Organic Syntheses, Coll. Vol. 3, p.195 (1955); Vol. 24, p.30 (1944).
Caution! Both chloromethylnaphthalene
and the by-products are lachrymators and vesicants. Although it is not necessary to work in a hood
, precautions should be taken during the handling of the substance and apparatus.
After the mixture has been cooled to 15–20° it is transferred to a 2-l. separatory funnel
and the crude product is washed first with two 1-l. portions of water cooled to 5–15°, then with 500 ml. of cold 10% potassium carbonate
solution, and finally with 500 ml. of cold water. The product is the lower layer in all the washings. After the addition of 200 ml. of ether
, the solution is given a preliminary drying by being allowed to stand over 10 g. of anhydrous potassium carbonate
, with frequent shaking, for 1 hour. The lower aqueous layer which forms is separated, and the ether
solution is again dried over 20 g. of potassium carbonate
for 8–10 hours (Note 3)
and (Note 4)
The dried solution is distilled, first at atmospheric pressure to remove most of the solvent, and then under reduced pressure (Note 5)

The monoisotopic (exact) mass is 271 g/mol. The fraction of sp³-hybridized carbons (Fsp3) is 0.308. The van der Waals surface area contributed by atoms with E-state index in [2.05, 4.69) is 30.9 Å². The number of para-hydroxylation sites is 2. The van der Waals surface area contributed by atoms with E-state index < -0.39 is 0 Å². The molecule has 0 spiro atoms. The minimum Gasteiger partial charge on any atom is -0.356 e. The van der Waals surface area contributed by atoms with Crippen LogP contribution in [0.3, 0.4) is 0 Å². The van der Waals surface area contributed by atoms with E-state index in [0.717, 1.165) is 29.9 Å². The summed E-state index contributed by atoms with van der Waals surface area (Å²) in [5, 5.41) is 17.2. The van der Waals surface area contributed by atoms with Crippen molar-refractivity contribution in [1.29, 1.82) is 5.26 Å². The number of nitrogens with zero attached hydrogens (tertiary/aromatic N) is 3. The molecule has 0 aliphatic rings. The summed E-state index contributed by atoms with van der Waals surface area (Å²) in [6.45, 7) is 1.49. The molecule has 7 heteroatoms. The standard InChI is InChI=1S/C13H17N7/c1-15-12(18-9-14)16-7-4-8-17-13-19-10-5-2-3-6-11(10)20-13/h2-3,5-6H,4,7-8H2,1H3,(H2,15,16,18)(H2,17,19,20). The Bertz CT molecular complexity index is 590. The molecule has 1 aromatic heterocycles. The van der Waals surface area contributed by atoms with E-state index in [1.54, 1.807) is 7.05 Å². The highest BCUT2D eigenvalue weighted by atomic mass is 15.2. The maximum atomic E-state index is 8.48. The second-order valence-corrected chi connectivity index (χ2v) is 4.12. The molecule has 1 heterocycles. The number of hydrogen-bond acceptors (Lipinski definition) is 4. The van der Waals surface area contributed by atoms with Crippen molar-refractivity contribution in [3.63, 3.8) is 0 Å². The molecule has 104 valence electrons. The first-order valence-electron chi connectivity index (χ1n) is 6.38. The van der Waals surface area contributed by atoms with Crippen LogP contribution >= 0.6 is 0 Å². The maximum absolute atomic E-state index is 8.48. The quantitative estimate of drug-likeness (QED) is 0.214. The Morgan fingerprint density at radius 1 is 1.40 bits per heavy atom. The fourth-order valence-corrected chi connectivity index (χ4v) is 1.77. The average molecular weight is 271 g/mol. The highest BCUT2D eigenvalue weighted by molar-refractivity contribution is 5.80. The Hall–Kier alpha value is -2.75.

. A fore-run of unused naphthalene amounting to 35–40 g.
is collected at 90–110°/5 mm. (Note 6)
. This is followed by 195–204 g.
which boils at 128–133°/5 mm
. or at 148–153°/14 mm
based on naphthalene
consumed) (Note 7)
and (Note 8)
"Trioxymethylene" from the Eastman Kodak Company
The level of the water bath should be maintained at the same height as that of the stirred reaction mixture.
Both the washing and drying operations must be done very carefully, because the presence of small amounts of water or acid is liable to cause the product to resinify during the final distillation.
The checkers added 50 ml. of dry benzene
before distilling the solvent to remove traces of water by azeotropic distillation.
A clean, dry flask and a moderate rate of distillation help to overcome the tendency of the product to resinify.
Care should be taken to prevent clogging of the line by the naphthalene
The oil pump
should be protected from acid fumes by means of a trap
has been made from naphthalene
and a variety of reagents: methyl chloromethyl ether
and hydrogen chloride
with or without sulfuric acid
as a condensing agent;2,3,4,5,6,7,8
with hydrogen chloride
or hydrochloric acid
Catalysts employed have been zinc chloride
,2,12,13,14 aluminum chloride
,13 phosphoric acid
and p-toluenesulfonyl chloride
.18 Petroleum ether
and glacial acetic acid
have been used as solvents. The present method is a modification of that described by Cambron.15
The chloromethylation of aromatic hydrocarbons has been discussed by Fuson and McKeever.19
It is reported that arsenic salts are helpful in the chloromethylation process.20
This preparation is referenced from:
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